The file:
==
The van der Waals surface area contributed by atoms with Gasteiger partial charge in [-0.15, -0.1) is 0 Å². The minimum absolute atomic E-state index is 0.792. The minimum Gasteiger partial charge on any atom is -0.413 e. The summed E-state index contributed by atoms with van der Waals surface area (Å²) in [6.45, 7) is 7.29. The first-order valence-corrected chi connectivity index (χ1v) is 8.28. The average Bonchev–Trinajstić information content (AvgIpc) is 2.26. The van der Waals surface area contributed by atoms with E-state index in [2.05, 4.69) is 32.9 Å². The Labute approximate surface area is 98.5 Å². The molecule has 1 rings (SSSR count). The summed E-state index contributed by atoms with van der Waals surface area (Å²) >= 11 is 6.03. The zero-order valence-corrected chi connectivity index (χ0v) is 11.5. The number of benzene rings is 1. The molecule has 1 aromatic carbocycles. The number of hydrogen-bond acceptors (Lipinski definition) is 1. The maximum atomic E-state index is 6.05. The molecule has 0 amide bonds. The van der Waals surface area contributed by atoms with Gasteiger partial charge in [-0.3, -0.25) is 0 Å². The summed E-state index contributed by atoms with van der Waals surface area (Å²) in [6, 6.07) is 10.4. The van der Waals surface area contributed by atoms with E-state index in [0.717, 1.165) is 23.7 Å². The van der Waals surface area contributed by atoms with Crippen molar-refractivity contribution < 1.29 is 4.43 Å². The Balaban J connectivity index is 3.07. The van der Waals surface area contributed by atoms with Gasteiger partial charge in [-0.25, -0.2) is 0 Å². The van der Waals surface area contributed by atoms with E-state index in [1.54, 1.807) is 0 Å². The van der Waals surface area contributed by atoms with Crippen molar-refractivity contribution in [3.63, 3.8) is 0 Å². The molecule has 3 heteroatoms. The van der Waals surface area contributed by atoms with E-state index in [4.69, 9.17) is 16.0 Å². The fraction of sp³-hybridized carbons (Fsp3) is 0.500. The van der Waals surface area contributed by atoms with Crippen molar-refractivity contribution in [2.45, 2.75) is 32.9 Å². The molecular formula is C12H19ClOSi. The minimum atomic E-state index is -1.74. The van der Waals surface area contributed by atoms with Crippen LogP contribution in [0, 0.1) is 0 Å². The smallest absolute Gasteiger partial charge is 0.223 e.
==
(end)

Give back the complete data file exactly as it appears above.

The van der Waals surface area contributed by atoms with Gasteiger partial charge in [-0.15, -0.1) is 0 Å². The minimum absolute atomic E-state index is 0.792. The minimum Gasteiger partial charge on any atom is -0.413 e. The summed E-state index contributed by atoms with van der Waals surface area (Å²) in [6.45, 7) is 7.29. The first-order valence-corrected chi connectivity index (χ1v) is 8.28. The average Bonchev–Trinajstić information content (AvgIpc) is 2.26. The van der Waals surface area contributed by atoms with E-state index in [2.05, 4.69) is 32.9 Å². The Labute approximate surface area is 98.5 Å². The molecule has 1 rings (SSSR count). The summed E-state index contributed by atoms with van der Waals surface area (Å²) >= 11 is 6.03. The zero-order valence-corrected chi connectivity index (χ0v) is 11.5. The number of benzene rings is 1. The molecule has 1 aromatic carbocycles. The number of hydrogen-bond acceptors (Lipinski definition) is 1. The maximum atomic E-state index is 6.05. The molecule has 0 amide bonds. The van der Waals surface area contributed by atoms with Gasteiger partial charge in [-0.3, -0.25) is 0 Å². The summed E-state index contributed by atoms with van der Waals surface area (Å²) in [6, 6.07) is 10.4. The van der Waals surface area contributed by atoms with E-state index in [0.717, 1.165) is 23.7 Å². The van der Waals surface area contributed by atoms with Crippen molar-refractivity contribution < 1.29 is 4.43 Å². The Balaban J connectivity index is 3.07. The van der Waals surface area contributed by atoms with Gasteiger partial charge in [-0.25, -0.2) is 0 Å². The van der Waals surface area contributed by atoms with E-state index in [1.54, 1.807) is 0 Å². The van der Waals surface area contributed by atoms with Crippen molar-refractivity contribution in [3.63, 3.8) is 0 Å². The molecule has 3 heteroatoms. The van der Waals surface area contributed by atoms with E-state index in [4.69, 9.17) is 16.0 Å². The fraction of sp³-hybridized carbons (Fsp3) is 0.500. The van der Waals surface area contributed by atoms with Crippen molar-refractivity contribution in [2.45, 2.75) is 32.9 Å². The molecular formula is C12H19ClOSi. The minimum atomic E-state index is -1.74. The van der Waals surface area contributed by atoms with Crippen LogP contribution in [0, 0.1) is 0 Å². The smallest absolute Gasteiger partial charge is 0.223 e.